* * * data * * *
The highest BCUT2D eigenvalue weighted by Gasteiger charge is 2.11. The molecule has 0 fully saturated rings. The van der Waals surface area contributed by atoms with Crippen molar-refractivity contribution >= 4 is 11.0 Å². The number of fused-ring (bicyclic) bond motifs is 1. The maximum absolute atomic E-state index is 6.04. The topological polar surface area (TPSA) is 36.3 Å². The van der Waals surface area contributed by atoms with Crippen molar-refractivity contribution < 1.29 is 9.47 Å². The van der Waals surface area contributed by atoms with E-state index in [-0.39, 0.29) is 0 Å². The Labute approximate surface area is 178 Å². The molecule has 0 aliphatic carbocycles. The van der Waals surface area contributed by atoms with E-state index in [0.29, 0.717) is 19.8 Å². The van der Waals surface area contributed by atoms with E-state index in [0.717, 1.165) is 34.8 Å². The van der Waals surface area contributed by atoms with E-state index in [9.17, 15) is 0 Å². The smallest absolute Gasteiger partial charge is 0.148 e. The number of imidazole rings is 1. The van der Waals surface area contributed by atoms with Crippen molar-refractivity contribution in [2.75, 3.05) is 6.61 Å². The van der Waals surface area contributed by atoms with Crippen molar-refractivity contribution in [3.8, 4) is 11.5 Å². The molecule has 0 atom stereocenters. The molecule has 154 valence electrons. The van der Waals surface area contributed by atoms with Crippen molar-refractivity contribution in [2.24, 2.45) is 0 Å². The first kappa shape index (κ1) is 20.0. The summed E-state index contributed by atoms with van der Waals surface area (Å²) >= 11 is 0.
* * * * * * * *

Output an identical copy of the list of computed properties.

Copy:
The highest BCUT2D eigenvalue weighted by Gasteiger charge is 2.11. The molecule has 0 fully saturated rings. The van der Waals surface area contributed by atoms with Crippen molar-refractivity contribution >= 4 is 11.0 Å². The number of fused-ring (bicyclic) bond motifs is 1. The maximum absolute atomic E-state index is 6.04. The topological polar surface area (TPSA) is 36.3 Å². The van der Waals surface area contributed by atoms with Crippen molar-refractivity contribution < 1.29 is 9.47 Å². The van der Waals surface area contributed by atoms with E-state index in [-0.39, 0.29) is 0 Å². The Labute approximate surface area is 178 Å². The molecule has 0 aliphatic carbocycles. The van der Waals surface area contributed by atoms with E-state index in [0.29, 0.717) is 19.8 Å². The van der Waals surface area contributed by atoms with E-state index in [0.717, 1.165) is 34.8 Å². The van der Waals surface area contributed by atoms with E-state index in [9.17, 15) is 0 Å². The smallest absolute Gasteiger partial charge is 0.148 e. The number of imidazole rings is 1. The van der Waals surface area contributed by atoms with Crippen molar-refractivity contribution in [2.75, 3.05) is 6.61 Å². The van der Waals surface area contributed by atoms with Crippen molar-refractivity contribution in [3.8, 4) is 11.5 Å². The molecule has 0 atom stereocenters. The molecule has 154 valence electrons. The van der Waals surface area contributed by atoms with Crippen molar-refractivity contribution in [2.24, 2.45) is 0 Å². The first kappa shape index (κ1) is 20.0. The summed E-state index contributed by atoms with van der Waals surface area (Å²) >= 11 is 0.